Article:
Legendary Ranching Empire Facing Modern Corporate Reality
KINGSVILLE, Texas (AP) _ Texas’ depressed economy has forced drastic changes on the famed King Ranch, which has brought in outside managers to help oversee the 134-year-old family empire that once hired cowhands for life.
The spread that Richard King cut out of South Texas brushland in 1853 amid shootouts with Indians and cattle rustlers has sold land, cut its workforce by more than half and diversified into such markets as shrimp and sugar cane.
Rafael Silva represented the fourth generation of his family to work on the Rhode-Island-sized King Ranch, until he was laid off May 5.
″Under new management, they got their own ideas, and I guess they just didn’t have a place for me any more,″ said Silva, 32, who grew up on the ranch and attended school in the Santa Gertrudis Independent School District on the ranch.
On Nov. 11, the King Ranch Inc. board of directors elected three new board members who are not relatives or in-laws of either King or his son-in-law, Robert Justus Kleberg II.
Although the operation remains private, the move was the first time in the ranch’s history that the reins were handed over to someone outside the family. Nine family members are still on the board.
″It’s not just a cattle-raising or horse-raising operation,″ said Donald Nixon, professor of agricultural economics at Texas A&I University in Kingsville. ″It’s a large, diversified corporation.″
Two of the new directors are chief executives of major Dallas-based corporations - Charles Blackburn, chairman of Maxus Energy Corp., and Darwin E. Smith, chairman of Kimberly-Clark Corp.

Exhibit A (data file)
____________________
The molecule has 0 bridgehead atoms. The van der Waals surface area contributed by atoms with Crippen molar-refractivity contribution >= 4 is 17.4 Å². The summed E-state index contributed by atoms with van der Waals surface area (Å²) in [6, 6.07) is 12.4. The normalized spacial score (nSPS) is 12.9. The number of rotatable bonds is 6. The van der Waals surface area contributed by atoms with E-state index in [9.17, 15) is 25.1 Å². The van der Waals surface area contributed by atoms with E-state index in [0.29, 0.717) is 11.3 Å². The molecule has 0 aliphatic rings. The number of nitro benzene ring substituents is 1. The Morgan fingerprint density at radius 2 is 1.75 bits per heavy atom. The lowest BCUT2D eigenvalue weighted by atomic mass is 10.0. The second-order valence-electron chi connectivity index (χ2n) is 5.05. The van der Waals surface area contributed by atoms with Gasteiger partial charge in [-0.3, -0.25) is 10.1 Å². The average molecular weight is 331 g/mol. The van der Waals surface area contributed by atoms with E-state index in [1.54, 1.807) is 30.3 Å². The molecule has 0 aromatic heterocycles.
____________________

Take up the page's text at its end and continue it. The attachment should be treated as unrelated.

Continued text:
The third new member, William D. Sanders, heads Chicago-based LaSalle Partners.
John B. Armstrong, president and chief executive officer of the King Ranch, said through a spokesman that he believed the outsiders would bring ″greater insight and diversity of experience to the board.″
Faced with tough times for its traditional mainstays - cattle and oil - the ranch has cut the work force at its 825,000-acre operation from 700 to 325 since 1984 through layoffs or early retirement.
Along with the land the corporation devotes to cattle, quarter horses and farming, the company is involved in various domestic oil, gas and real estate- related interests.
King Ranch has begun developing a shrimp farming operation on its coastal land.At its Big B Ranch in Florida, it sold all its horses and cattle and replaced them with sugar cane.
But while it has further diversified, the company has sold its land in Spain, Venezuela and Argentina, and in Pennsylvania.
″They are no different from any other major corporation,″ said Dick Messbarger, executive director of the Kingsville Chamber of Commerce. ″They’ve just been through some tough times.″
King Ranch spokesman John A. Cypher Jr. said modern innovations - cattle roundups are conducted by helicopter - enable the ranch to run with fewer people, a blow to loyal workers who used to depend on lifetime employment and subsidized housing.
Silva said he still feels proud to say he worked at King Ranch, which he said ″educated me to the ways of life.″
″I lived such a sheltered life working for the ranch, I was scared when I first got out,″ said Silva, who lives in Kingsville and works as an insurance salesman.
King started the empire with 15,500 acres in an area known at the time as the Wild Horse Desert. Soon afterward, he persuaded an entire Mexican village to move there. The ranch continued to grow and at one point was nearly 1.2 million acres.
In 1940, the Department of Agriculture recognized the ranch for developing the Santa Gertrudis, the first beef breed produced in this country.